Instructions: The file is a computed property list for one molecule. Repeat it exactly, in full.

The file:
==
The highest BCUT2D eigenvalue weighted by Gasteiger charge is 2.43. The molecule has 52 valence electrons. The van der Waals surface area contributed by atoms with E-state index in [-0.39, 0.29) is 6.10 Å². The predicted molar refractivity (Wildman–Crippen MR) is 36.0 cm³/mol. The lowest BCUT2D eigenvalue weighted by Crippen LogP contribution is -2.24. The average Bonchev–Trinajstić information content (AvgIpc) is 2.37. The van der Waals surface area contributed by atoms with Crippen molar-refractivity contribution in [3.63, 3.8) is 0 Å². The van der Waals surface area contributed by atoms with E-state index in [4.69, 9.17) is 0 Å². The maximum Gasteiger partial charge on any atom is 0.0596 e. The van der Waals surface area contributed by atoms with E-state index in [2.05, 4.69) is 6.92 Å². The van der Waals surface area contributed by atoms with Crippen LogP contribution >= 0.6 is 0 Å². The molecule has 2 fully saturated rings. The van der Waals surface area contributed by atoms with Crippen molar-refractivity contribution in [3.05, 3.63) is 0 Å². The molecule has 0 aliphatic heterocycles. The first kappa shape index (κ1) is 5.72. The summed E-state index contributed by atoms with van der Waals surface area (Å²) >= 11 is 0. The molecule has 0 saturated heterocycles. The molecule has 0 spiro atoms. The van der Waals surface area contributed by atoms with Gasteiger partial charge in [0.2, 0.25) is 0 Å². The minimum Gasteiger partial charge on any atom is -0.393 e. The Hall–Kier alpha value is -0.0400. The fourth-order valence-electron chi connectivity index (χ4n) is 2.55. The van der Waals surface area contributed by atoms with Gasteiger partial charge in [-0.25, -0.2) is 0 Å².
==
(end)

The highest BCUT2D eigenvalue weighted by Gasteiger charge is 2.43. The molecule has 52 valence electrons. The van der Waals surface area contributed by atoms with E-state index in [-0.39, 0.29) is 6.10 Å². The predicted molar refractivity (Wildman–Crippen MR) is 36.0 cm³/mol. The lowest BCUT2D eigenvalue weighted by Crippen LogP contribution is -2.24. The average Bonchev–Trinajstić information content (AvgIpc) is 2.37. The van der Waals surface area contributed by atoms with Crippen molar-refractivity contribution in [3.63, 3.8) is 0 Å². The van der Waals surface area contributed by atoms with E-state index in [4.69, 9.17) is 0 Å². The maximum Gasteiger partial charge on any atom is 0.0596 e. The van der Waals surface area contributed by atoms with E-state index in [2.05, 4.69) is 6.92 Å². The van der Waals surface area contributed by atoms with Crippen LogP contribution >= 0.6 is 0 Å². The molecule has 2 fully saturated rings. The van der Waals surface area contributed by atoms with Crippen molar-refractivity contribution in [3.05, 3.63) is 0 Å². The molecule has 0 aliphatic heterocycles. The first kappa shape index (κ1) is 5.72. The summed E-state index contributed by atoms with van der Waals surface area (Å²) >= 11 is 0. The molecule has 0 saturated heterocycles. The molecule has 0 spiro atoms. The van der Waals surface area contributed by atoms with Gasteiger partial charge in [0.2, 0.25) is 0 Å². The minimum Gasteiger partial charge on any atom is -0.393 e. The Hall–Kier alpha value is -0.0400. The fourth-order valence-electron chi connectivity index (χ4n) is 2.55. The van der Waals surface area contributed by atoms with Gasteiger partial charge in [-0.25, -0.2) is 0 Å².